Monday, March 30, 2009

old stuff about the landscaping project


This was on my other blog site. I am copying it here for my own and continuity's sake.

Entry for January 18, 2009 Landscaping, part 1


[Prologue – I recently bought a house in Mountain View that was part of a tract development in the mid 1950’s. The house itself has been remodeled and updated several times since then and is really my dream home. The yard, however, was stuck in 1950’s suburbia – one large “street” tree, rectangle of flat lawn surrounded by “pruned to within an inch of its life” boxwood and oleander. It was tired, boring and oh, so very thirsty! Three separate valves controlled numerous pop-up sprinklers on an automatic irrigation system. The “street” tree had pushed roots to the surface, damaging the irrigation pipes and making the lawn an obstacle course for any mower.

Shooting the breeze at school one afternoon last autumn, “I love my new house, but I really don’t love the front yard. Any ideas? Anyone?” Mike (Diefenbach of Diefenbach Landscape) offered to drive by one day and then give me some ideas. And so started the transformation.

Mike came by, took some measurements, and drafted up a plan of the current yard. He and I discussed various ideas he had and talked about what I disliked about the yard and what I wanted to keep. Next, he brought his plant specialist, Julia (Pollex of JP Fine Gardening), and we all walked around inside and outside the house, including the back yard (which will not be included in this project). Julia asked me a lot of questions about my favorite colors, favorite color combinations, favorite styles, trying to get a sense of “me”. She and I are students, and Mike is a recent graduate, so they appreciate that I am on a limited budget – both financial and time. Before they left, Mike suggest contacting the Santa Clara Valley Water District for guidelines and information about their rebate program.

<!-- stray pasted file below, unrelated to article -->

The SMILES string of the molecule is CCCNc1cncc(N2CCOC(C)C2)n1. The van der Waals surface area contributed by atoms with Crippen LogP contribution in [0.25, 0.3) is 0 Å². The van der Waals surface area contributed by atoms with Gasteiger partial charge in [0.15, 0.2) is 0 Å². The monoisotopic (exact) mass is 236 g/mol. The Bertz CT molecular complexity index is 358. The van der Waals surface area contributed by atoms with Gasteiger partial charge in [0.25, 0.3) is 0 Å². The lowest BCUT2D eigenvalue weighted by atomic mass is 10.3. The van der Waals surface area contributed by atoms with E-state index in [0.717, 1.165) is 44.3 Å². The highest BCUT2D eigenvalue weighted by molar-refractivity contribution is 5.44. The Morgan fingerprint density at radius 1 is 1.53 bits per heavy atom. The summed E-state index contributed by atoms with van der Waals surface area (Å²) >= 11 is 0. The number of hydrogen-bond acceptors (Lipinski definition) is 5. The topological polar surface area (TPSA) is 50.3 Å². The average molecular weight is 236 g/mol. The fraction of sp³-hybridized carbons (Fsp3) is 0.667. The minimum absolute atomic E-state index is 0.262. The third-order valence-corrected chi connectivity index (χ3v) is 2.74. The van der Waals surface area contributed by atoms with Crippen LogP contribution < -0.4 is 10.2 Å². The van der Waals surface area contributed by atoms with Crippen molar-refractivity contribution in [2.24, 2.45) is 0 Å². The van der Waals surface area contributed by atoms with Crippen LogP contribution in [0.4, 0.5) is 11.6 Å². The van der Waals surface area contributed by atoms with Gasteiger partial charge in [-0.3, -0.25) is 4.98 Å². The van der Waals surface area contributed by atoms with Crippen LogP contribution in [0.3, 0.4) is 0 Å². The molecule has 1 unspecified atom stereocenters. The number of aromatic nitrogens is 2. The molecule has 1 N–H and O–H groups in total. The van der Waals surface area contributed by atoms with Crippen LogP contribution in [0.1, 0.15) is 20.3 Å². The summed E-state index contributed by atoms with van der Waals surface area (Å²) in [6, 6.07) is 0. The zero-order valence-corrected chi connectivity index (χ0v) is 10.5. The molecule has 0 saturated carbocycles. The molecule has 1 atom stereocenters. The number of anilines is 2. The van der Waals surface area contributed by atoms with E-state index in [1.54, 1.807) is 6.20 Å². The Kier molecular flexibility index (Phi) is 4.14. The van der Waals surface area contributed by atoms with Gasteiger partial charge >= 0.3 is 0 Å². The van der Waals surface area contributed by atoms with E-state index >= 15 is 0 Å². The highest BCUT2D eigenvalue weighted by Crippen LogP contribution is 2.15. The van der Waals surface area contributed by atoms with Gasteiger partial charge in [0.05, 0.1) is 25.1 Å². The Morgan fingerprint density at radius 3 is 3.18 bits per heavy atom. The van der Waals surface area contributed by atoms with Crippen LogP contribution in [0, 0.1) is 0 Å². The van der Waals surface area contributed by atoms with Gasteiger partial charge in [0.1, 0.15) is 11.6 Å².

On December 23, 2008, an agent from the SCVWD came for the preliminary inspection and said that my project would qualify for their program. He left me a list of approved plants, an application form, lists of vendors and a great CD. Now that the Water District had blessed the project, stage one could begin. We had all agreed that the hedges and foundation plantings had to go – no matter what. In fact, only three plants (besides the “street” tree) would remain – a wisteria on the side of the garage, a lovely old camellia and one over pruned azalea that Julia and Mike thought could be resurrected.

January 5, 2009 came and so did Rocky (Contreras Gardening Service). In less than a day, there was a pile of branches where hedges had been. Already the yard looked better, more open, and less formal. We have turned off the irrigation and are letting the lawn start to die to make removal easier.]

Today, Julia came over and we spent 1.5 hours poring over my wish list of colors and shapes and passing it though her filter of ease of maintenance and the water district “approved” list. We doodled all over the blank plan Mike had provided and thrashed out sight lines. The strip on the north side of the driveway is settled: Mexican Feather Grass interspersed with Incana Cranesbill. There will be a berm but the exact location and dimensions will be decided with Mike’s help.